Organizational and Administrative Strategies in Criminal Justice
The Americans with Disabilities Act is designed to protect people with a wide variety of disabilities from all manner of discrimination from employment to access. A police department has the same guidelines as other types of employment, but there may be caveats because of the nature of the job. No matter what the job, an employee, whether disabled or not, has to prove that he or she is capable of performing the job after an offer of employment has been made (DOJ, 1997). Prior to a job offer being made though the agency is not allowed to ask if the potential employee has any type of disability. Also, the police department must consider all applicants equally. If the applicant has an obvious disability, they must still be allowed to compete for a job on equal footing with all other applicants, but they can be asked to demonstrate that they have the ability to perform the job for which they are applying.
Other points in the hiring process are also contained in the ADA and precedent setting court cases that have occurred because of the legislation. A hiring official can require a physical be taken and they can also require a drug test prior to a person being offered employment. Hiring decisions can take drug and alcohol use into account, but only if it is a present danger or has led to prior convictions (DOJ, 1997).
The grievance process discussed seems to be fair because it is applied to all of the employees in the department. The process could actually stretch on for a long period of time with the different levels of the process, but it would probably actually be better in the long run for the person making the grievance.
Like many of these procedures, there are both informal and informal means of resolving the conflict with the informal coming first. Allowing the people to come together and the grievance to be aired between them with a supervisor as an arbiter will probably be able to deal with most of the problems that would occur. If it gets to the formal stages it could possibly take a long time depending on how deep it goes and whether the different investigating bodies have the time to look quickly into the grievance. However, this may also be a good thing because it would allow the person making the grievance to have a cool down period during which they may resolve the difference.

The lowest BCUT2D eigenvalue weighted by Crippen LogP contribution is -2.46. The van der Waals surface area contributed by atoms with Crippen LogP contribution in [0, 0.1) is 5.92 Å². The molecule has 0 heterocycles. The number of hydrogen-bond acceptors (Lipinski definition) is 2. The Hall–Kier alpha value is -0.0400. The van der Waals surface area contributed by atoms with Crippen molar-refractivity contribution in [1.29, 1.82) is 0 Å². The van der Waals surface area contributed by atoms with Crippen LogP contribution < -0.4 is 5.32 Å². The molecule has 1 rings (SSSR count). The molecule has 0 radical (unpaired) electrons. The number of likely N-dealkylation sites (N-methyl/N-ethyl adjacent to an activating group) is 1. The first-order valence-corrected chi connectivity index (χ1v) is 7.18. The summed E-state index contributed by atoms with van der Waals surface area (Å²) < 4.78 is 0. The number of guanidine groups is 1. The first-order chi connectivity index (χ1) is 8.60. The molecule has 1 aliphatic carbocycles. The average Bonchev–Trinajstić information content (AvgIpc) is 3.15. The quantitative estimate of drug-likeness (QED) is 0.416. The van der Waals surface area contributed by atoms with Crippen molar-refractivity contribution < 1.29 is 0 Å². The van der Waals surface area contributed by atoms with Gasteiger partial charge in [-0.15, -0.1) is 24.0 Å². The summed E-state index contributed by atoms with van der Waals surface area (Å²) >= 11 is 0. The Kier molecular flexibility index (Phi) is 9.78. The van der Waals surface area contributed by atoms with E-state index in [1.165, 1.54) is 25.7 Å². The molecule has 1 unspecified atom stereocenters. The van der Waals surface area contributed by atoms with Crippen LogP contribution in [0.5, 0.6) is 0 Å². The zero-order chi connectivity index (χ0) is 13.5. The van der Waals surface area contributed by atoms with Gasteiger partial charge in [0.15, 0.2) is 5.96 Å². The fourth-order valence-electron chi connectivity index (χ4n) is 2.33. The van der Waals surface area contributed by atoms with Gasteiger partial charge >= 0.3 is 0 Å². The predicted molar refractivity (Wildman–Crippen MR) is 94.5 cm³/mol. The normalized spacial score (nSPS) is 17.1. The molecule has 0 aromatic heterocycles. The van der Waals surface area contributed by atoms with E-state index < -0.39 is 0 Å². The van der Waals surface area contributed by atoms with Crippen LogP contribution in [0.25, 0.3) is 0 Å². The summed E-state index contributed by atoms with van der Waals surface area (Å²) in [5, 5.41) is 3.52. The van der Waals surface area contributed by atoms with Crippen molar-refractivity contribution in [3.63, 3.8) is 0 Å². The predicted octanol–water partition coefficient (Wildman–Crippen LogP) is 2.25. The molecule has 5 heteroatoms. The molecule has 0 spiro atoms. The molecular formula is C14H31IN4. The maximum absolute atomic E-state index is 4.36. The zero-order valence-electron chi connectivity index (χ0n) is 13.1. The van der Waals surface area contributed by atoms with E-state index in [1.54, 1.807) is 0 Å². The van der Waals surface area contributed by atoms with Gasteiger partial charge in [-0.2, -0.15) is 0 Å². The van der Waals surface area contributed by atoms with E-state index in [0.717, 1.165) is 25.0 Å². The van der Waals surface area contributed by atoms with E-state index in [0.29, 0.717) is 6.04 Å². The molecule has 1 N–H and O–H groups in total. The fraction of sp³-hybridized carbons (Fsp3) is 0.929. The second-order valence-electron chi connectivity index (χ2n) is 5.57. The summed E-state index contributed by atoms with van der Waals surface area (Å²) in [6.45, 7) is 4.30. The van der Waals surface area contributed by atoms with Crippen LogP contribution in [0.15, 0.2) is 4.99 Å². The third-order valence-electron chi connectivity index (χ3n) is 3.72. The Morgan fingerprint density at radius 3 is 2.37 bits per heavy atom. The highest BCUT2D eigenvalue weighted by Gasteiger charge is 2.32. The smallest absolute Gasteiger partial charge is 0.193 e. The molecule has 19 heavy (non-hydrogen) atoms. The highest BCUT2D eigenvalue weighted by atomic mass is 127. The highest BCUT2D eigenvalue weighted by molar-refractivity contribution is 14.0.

When a police officer has a grievance against the department for some reason or if the union is speaking for the officers. The department runs the risk of have certain statements made by the officer that could be considered libelous. Being in the criminal justice system is not an easy occupation. Since the job can be stressful, it may sometimes seem like the department is not performing for the officers as it should. This can reach the level of an officer who is disgruntled making statements to the media that are not warranted. When an individual is under stress he or she is likely to make statements that cannot be proven. However, the public may believe the statements because they are made by an employee of a relatively secretive organization. The department may even look worse of they charge the office for the comments.
Web Field Trip
In an article for The Police Chief, an attorney, Martin J. Mayer, discussed the hiring concessions that a department must make with regard to the American with Disabilities Act. He starts by making the point that medical information can be gathered prior to making an offer of employment and that many attorneys are advising police departments that they should conduct most of the background check before the offer is made also. However, he contends that some EEOC legislation is countering a department’s right to know all of the medical issues an applicant might have (Mayer, 2012). But the EEOC did say that a conditional offer of employment was illegal, and that a departments could offer to hire the individual if that person met certain criteria. It seems that the primary concern of both the EEOC and the police departments is that they not increase the hiring process to any great degree.
The second article discusses a case of libel in Brockport, NY. Comments were made on a website that corruption was running rampant in the Brockport police department, and many officers were named as having committed illegal acts. Although the police chief and the rest of the department knew that the allegations were false, the chief asked the town Board of Trustees that the DA conduct an investigation into the accusations (Mangan, 2011). The reporter discussed the fact that libelous information is also spoken or written against police departments, and that the department has the need to protect its officers if they are innocent. The article also acknowledged that libel is not protected by the First Amendment, so the individuals responsible would have no protection under the law. The author uses case quotes and legal precedent for making his case.
DOJ. (1997). Questions and answers: The Americans with Disabilities Act and hiring police officers. Retrieved from http://www.ada.gov/copsq7a.htm
Mangan, T. (2011). Libel raises its ugly head in Brockport. Retrieved from http://www.examiner.com/article/libel-raises-its-ugly-head-brockport
Mayer, M.J. (2012). ADA and the hiring process. The Police Chief. Retrieved from http://www.policechiefmagazine.org/magazine/index.cfm?fuseaction=display